By 1960 a multitude of new realities arose, presenting "modernism" with a daunting series of challenges. These "new realities" called into question Euro-American postwar dominance of the world stage. The Cold War and subsequent collapse of communism in 1989; the rapid ascendancy of China, India, Brazil, and other nations as cultural and economic powers; the Vietnam War circa 1964-1974; the spread of AIDS from 1980 to the present; a swiftly changing global and technological landscape; financial bubbles and fiscal free falls; and the emergence of social justice for minorities, women, the poor, and other oppressed peoples (and its reactionary antitheses), created a new ""modernism" unlike anything before.
Modern drama signifies the struggle for self-realization and freedom; the turn from declamatory speech inclassical drama to theintimacies of interpersonal exchange (called the fourth wall) which included silence, pause, and inarticulateness; and the exploration of anxiety and alienation, a feeling of waiting for something inscrutable expressed in the Stringberg and Beckett epigrams above.
The aim of this book is twofold: to provide exercises for the advanced actor, and to illuminate the origination of various techniques related to actor training. The book combines theory and practice, offering a descriptive account of acting technique and a perspective way of achieving artistry in acting.
"David Krasner's new reader, Theatre in Theory 1900-2000, is certain to be a valuable resource for any theatre scholar or instructor whose beat includes the twentieth century. ... Theatre in Theory is manna from heaven, quite simply the most ambitious collection of twentieth-century writing on dramatic theory ever published in one volume. ... The collection is therefore ideal for use in a survey course or as a comprehensive overview for readers looking to deepen their understanding of the "big picture" of dramatic theory." --Henry Bail (Univ. of Kansas), Book Review in Theatre History Studies Vol. 29 (2009). "This book presents perspectives from the era's major playwrights, directors, scholars and philosophers."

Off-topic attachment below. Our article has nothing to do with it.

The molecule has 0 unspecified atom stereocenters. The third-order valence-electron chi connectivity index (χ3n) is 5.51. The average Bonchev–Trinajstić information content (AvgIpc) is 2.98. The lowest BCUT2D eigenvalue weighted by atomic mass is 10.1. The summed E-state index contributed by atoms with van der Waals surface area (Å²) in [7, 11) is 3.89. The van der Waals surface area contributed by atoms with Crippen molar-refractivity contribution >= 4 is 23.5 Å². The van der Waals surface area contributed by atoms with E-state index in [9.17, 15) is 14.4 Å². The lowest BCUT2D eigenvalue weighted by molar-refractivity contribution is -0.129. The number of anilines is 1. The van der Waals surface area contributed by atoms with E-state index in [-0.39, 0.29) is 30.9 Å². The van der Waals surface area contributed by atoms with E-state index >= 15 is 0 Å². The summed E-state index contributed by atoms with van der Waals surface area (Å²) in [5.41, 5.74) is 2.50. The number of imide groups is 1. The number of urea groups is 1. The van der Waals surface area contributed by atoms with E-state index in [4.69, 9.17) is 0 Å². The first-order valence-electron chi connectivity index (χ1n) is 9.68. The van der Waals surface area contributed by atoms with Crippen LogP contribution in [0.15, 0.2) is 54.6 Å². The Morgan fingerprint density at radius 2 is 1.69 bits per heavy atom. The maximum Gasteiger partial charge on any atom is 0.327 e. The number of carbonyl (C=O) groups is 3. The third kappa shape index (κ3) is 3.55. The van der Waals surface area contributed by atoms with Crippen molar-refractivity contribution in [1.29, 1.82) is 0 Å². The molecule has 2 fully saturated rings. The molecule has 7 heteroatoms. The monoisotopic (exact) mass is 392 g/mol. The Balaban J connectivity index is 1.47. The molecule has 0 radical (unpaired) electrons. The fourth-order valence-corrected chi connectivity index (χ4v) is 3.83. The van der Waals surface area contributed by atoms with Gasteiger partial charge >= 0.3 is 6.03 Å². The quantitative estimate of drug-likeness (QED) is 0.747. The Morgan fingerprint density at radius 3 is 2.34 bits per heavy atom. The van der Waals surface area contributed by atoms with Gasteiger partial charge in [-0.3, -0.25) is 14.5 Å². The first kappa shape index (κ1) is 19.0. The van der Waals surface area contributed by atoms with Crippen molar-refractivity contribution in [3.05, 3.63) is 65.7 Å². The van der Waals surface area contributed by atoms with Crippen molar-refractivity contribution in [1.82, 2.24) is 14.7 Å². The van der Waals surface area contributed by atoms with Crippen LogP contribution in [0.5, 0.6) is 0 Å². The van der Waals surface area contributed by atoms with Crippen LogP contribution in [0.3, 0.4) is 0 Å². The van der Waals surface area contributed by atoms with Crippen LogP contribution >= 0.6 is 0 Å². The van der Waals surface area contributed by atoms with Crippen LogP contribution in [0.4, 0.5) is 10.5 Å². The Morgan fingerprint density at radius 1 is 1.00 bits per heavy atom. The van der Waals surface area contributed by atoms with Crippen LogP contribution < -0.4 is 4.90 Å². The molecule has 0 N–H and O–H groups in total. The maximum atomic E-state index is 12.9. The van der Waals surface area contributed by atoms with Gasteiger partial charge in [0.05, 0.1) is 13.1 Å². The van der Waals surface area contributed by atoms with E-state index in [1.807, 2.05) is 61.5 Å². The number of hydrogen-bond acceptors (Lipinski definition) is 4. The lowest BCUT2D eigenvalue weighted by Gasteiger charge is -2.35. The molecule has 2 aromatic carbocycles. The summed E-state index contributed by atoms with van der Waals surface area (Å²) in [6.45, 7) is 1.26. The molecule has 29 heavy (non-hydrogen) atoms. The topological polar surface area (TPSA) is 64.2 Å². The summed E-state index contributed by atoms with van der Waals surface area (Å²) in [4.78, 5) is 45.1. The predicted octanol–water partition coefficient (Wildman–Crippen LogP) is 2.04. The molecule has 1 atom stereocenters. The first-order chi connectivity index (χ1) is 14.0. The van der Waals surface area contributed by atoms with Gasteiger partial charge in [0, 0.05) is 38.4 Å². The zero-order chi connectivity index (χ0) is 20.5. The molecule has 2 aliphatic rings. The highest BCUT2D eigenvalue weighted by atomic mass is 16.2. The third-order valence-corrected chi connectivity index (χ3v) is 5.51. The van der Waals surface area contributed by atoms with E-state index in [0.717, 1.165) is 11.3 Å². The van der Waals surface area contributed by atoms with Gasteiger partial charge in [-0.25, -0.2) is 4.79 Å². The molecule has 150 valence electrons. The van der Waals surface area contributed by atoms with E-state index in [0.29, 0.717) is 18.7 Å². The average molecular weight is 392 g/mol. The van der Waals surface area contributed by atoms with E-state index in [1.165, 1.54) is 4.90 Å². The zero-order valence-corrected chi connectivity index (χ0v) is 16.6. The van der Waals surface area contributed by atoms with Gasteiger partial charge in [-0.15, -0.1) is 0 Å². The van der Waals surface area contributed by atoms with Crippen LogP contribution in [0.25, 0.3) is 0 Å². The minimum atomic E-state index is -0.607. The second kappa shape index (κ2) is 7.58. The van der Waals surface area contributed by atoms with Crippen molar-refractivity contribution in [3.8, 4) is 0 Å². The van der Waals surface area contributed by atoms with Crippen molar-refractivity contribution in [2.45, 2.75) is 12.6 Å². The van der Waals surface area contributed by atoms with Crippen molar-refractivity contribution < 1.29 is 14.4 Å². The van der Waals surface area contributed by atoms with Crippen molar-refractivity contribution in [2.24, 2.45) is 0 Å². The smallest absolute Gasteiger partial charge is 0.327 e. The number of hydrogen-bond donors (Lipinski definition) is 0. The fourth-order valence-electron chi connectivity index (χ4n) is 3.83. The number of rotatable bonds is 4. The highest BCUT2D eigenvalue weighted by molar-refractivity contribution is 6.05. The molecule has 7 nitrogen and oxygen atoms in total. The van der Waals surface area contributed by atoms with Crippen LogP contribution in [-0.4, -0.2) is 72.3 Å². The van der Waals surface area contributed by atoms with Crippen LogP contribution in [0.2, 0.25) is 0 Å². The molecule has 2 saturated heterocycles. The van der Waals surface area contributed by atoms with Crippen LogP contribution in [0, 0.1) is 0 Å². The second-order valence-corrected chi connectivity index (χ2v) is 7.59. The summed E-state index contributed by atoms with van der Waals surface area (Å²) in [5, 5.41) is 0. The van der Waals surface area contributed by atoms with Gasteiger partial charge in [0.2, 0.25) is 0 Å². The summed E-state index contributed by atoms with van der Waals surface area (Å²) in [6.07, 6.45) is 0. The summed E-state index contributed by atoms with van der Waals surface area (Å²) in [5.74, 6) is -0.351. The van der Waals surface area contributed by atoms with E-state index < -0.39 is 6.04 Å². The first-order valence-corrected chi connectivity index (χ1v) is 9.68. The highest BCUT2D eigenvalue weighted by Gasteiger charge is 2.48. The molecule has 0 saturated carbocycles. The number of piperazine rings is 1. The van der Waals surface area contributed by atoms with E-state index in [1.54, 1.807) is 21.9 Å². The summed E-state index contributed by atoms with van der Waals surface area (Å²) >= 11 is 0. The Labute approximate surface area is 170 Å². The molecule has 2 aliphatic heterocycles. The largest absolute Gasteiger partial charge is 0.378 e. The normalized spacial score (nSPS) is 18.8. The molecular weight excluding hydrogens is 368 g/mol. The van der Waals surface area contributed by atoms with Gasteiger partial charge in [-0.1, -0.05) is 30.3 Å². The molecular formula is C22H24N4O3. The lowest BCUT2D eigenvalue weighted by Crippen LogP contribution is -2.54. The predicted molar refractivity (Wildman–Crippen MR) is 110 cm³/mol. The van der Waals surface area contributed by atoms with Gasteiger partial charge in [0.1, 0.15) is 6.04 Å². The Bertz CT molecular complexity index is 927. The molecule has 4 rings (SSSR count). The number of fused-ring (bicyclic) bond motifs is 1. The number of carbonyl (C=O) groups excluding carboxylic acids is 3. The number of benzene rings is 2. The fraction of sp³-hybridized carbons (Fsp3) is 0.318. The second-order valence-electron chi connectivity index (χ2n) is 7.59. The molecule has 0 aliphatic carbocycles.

-Times Higher Education Supplement
Part of Blackwell’s Introduction to Literature Series. Choice Academic Book Award, 2007
"This excellent, brief survey will pique the interest of readers enough to send them off to the plays themselves. It is a must for younger scholars and a good starting point for specialists ... Essential." -Choice